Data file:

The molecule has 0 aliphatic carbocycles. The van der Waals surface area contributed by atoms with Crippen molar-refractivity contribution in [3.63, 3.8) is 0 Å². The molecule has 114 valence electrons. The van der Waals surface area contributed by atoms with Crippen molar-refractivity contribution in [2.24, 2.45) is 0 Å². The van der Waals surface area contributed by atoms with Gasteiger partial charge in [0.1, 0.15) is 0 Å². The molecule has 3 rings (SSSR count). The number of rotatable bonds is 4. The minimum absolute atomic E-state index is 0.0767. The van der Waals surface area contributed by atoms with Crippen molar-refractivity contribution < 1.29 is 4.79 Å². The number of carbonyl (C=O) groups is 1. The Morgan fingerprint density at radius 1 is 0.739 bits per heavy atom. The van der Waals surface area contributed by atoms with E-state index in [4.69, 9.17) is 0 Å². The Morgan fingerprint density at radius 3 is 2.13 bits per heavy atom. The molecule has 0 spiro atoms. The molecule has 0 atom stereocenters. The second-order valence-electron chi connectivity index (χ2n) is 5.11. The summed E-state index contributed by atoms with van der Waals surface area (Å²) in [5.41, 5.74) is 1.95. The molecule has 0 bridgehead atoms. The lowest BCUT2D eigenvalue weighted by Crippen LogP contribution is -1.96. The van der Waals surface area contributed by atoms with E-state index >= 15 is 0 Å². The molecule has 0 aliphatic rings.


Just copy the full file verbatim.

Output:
The molecule has 0 aliphatic carbocycles. The van der Waals surface area contributed by atoms with Crippen molar-refractivity contribution in [3.63, 3.8) is 0 Å². The molecule has 114 valence electrons. The van der Waals surface area contributed by atoms with Crippen molar-refractivity contribution in [2.24, 2.45) is 0 Å². The van der Waals surface area contributed by atoms with Gasteiger partial charge in [0.1, 0.15) is 0 Å². The molecule has 3 rings (SSSR count). The number of rotatable bonds is 4. The minimum absolute atomic E-state index is 0.0767. The van der Waals surface area contributed by atoms with Crippen molar-refractivity contribution < 1.29 is 4.79 Å². The number of carbonyl (C=O) groups is 1. The Morgan fingerprint density at radius 1 is 0.739 bits per heavy atom. The van der Waals surface area contributed by atoms with E-state index in [4.69, 9.17) is 0 Å². The Morgan fingerprint density at radius 3 is 2.13 bits per heavy atom. The molecule has 0 spiro atoms. The molecule has 0 atom stereocenters. The second-order valence-electron chi connectivity index (χ2n) is 5.11. The summed E-state index contributed by atoms with van der Waals surface area (Å²) in [5.41, 5.74) is 1.95. The molecule has 0 bridgehead atoms. The lowest BCUT2D eigenvalue weighted by Crippen LogP contribution is -1.96. The van der Waals surface area contributed by atoms with E-state index >= 15 is 0 Å². The molecule has 0 aliphatic rings.